The majority of four state forests in the Bega Valley will be converted to flora reserves, which have similar protections to national parks.
The Murrah, Tanja and Mumbulla state forests will become reserves, as will the southern half of the Bermagui State Forest, totalling about 11,800ha of landscape.
The Forestry Corporation will retain ownership of these reserves, but they will be managed by the National Parks and Wildlife Service, with the conversion taking place in an attempt to protect the habitat of the last colony of koalas on the Far South Coast.
Only around 60 of the animals are estimated to remain in the forests.
On Tuesday, March 1, Member for Bega Andrew Constance and NSW Environment Minister Mark Speakman visited the Bermagui State Forest to announce the change, stating flora reserves provide a protection that was similar to national parks and cannot be revoked except by an Act of Parliament.
Mr Constance said the forests were converted to flora reserves – which cannot be logged – instead of national parks, so in the future the option of harvesting them again could be considered.
Mr Speakman said the timber that would have come from these regions for the Eden mill will instead be sourced from Batemans Bay Forestry Corporation zones, with $2.5million in subsidies provided by the Environmental Trust to assist this move.
“We’ve managed to have a win-win, protecting 25 threatened species and the habitat of the last population of koalas on the Far South Coast in a way that guarantees wood supply and local timber jobs in Eden,” he said.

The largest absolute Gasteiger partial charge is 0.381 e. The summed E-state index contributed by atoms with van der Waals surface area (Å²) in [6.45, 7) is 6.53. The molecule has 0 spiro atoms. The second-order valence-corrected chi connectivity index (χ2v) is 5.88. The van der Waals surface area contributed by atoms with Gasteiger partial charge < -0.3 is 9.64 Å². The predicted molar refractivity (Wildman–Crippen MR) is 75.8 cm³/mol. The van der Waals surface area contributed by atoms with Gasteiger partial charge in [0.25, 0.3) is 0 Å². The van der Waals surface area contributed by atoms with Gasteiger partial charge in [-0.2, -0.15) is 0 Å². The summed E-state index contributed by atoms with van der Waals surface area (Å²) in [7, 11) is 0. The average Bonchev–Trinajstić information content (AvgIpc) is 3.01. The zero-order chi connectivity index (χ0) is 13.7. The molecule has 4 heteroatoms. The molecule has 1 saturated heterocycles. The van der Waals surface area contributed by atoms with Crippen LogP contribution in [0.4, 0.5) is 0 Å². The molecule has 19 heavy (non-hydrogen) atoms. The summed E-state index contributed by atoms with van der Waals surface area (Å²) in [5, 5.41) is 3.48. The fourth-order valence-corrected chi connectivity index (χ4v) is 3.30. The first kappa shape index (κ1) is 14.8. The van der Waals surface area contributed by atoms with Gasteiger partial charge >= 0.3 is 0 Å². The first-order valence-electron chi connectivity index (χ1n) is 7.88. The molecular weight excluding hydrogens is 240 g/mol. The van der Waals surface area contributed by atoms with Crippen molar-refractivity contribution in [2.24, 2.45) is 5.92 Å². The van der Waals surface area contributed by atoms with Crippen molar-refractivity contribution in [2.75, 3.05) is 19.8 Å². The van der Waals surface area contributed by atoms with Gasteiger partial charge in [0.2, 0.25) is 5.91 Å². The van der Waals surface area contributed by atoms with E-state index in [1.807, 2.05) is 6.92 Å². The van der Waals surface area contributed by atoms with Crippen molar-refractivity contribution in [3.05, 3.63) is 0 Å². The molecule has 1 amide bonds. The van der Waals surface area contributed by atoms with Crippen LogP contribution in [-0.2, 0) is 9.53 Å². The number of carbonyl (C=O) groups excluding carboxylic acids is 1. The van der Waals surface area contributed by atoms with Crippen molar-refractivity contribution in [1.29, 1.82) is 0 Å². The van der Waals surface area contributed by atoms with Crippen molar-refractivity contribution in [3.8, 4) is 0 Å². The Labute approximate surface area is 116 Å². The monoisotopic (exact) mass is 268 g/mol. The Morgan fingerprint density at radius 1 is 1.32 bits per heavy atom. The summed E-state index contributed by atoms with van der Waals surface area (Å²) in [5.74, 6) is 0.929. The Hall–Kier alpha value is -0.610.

“The local Aboriginal community will also be invited for their input in managing the flora reserves.”
Mr Constance said the Environmental Trust’s grant would protect jobs in the timber industry, which directly employs 278 people in the Bega Valley, and remove any uncertainty the industry had about wood supply in the southern region.
“We are better off using locally sourced wood than imported product,” he said.
National Parks and Wildlife Service deputy chief executive Michael Wright, who also visited the Bermagui State Forest, was pleased with the conversion.
“It means we can manage in an integrated way across the landscape,” he said.
“This is important for fire management, pest and weed management, as well as working to improve the habitat for the koala.”
Senior threatened species officer with the Office of Environment and Heritage Chris Allen said the koala population in the Far South Coast was small and widely scattered.
“[The conversion] is a good outcome for these forests,” he said.